Doug Duncan’s policies were wrong then, wrong now -- Gazette.Net


So Doug Duncan is thinking about rising from the ashes and doing it again. I think that is called recidivism.

Duncan, and the many ambitious politicos like him, as well as their well-heeled supporters — the developers, zoning lawyers, speculators and big businessmen who profit from their policies — all seem to want the same thing. More, lots more! He is wrong, and they are wrong.

Any intelligent and observant resident of Montgomery County knows that our problem cannot be solved by more people and more businesses and more traffic and schools; the problem, obviously, is that there are too damn many of us now.

During good old Doug’s long time in office the county grew by something like 1,000 people a month, month after month and year after year. That’s a lot of kids in our schools and a lot of cars on our roads. His solution, their solution, seems to have been more people, more building and more cars. And, despite all the evidence that their policies are the problem and certainly not the solution, they still believe in them. They are the Babbitts of our time, both wrongheaded and very positive.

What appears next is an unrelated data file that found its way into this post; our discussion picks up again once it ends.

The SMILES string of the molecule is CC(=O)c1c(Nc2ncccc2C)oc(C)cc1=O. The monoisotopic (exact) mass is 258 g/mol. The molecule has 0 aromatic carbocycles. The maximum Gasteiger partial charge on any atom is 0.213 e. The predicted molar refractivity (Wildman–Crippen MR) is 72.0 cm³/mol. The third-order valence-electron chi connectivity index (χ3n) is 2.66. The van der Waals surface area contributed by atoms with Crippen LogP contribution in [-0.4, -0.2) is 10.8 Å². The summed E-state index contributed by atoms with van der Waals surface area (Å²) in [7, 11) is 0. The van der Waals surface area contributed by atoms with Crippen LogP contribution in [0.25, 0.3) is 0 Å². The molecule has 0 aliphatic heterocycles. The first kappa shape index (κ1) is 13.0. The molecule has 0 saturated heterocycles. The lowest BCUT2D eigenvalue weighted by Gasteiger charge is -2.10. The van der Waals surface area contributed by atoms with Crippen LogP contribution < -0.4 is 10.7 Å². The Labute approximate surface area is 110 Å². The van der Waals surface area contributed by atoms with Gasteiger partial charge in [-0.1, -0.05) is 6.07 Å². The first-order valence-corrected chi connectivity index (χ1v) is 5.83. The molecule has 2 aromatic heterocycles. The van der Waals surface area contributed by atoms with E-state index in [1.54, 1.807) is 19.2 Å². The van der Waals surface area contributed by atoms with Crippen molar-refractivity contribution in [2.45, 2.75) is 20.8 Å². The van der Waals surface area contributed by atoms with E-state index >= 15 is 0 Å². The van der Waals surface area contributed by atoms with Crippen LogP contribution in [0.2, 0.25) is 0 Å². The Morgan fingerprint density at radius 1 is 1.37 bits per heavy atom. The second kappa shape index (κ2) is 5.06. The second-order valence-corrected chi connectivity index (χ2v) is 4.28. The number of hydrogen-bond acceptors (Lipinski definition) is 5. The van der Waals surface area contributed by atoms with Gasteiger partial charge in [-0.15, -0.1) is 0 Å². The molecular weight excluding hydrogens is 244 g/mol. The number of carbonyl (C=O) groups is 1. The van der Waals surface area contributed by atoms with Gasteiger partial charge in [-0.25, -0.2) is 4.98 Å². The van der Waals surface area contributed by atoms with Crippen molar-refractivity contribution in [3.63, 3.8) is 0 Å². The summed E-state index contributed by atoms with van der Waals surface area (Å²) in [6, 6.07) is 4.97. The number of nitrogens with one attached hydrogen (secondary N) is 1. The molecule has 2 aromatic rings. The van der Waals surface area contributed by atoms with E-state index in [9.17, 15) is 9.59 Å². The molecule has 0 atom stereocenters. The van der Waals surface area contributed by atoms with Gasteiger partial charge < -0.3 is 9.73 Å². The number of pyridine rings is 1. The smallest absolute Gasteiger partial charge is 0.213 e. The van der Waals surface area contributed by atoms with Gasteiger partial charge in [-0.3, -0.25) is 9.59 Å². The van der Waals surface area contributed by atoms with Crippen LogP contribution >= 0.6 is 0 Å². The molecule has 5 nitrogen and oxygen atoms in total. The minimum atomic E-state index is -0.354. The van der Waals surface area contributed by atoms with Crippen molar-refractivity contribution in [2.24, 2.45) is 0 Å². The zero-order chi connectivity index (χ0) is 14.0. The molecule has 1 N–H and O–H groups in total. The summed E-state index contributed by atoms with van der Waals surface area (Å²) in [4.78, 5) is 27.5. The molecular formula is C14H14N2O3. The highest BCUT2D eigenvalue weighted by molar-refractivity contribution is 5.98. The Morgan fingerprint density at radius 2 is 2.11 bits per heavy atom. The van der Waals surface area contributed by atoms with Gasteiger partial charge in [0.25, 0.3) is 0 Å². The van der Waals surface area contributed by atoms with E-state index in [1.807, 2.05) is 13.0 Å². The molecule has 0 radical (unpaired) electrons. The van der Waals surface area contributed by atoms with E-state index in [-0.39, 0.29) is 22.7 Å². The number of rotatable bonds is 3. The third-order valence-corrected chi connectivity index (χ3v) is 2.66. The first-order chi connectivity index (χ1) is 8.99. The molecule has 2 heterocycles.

What we need, obviously except to the unrestrained growth boys, is fewer people and a lot fewer cars. Their solutions seem to involve more roads like the ill-begotten Intercounty Connector and more nitwit schemes like the Purple Line, which would destroy a fine resource. What we need is an end to uber-projects such as the White Flint mess and Chevy Chase Land Company’s grandiose scheme and an end to rowhouses and apartment complexes as well. We have more than enough of both.

We need a return to single-family-home zoning and strict enforcement of the single-family-home laws. Isn’t it obvious that rebuilding the golf course at White Flint would do the county a lot more good than putting more people and cars on poor old Rockville Pike?

So I am waiting for a politician who endorses not slow growth or even no growth but the reverse of growth. Fewer people and a lot more empty lots should be the goal. We certainly do not need any more Doug Duncans or his monomaniacal ilk.

William Offutt, Bethesda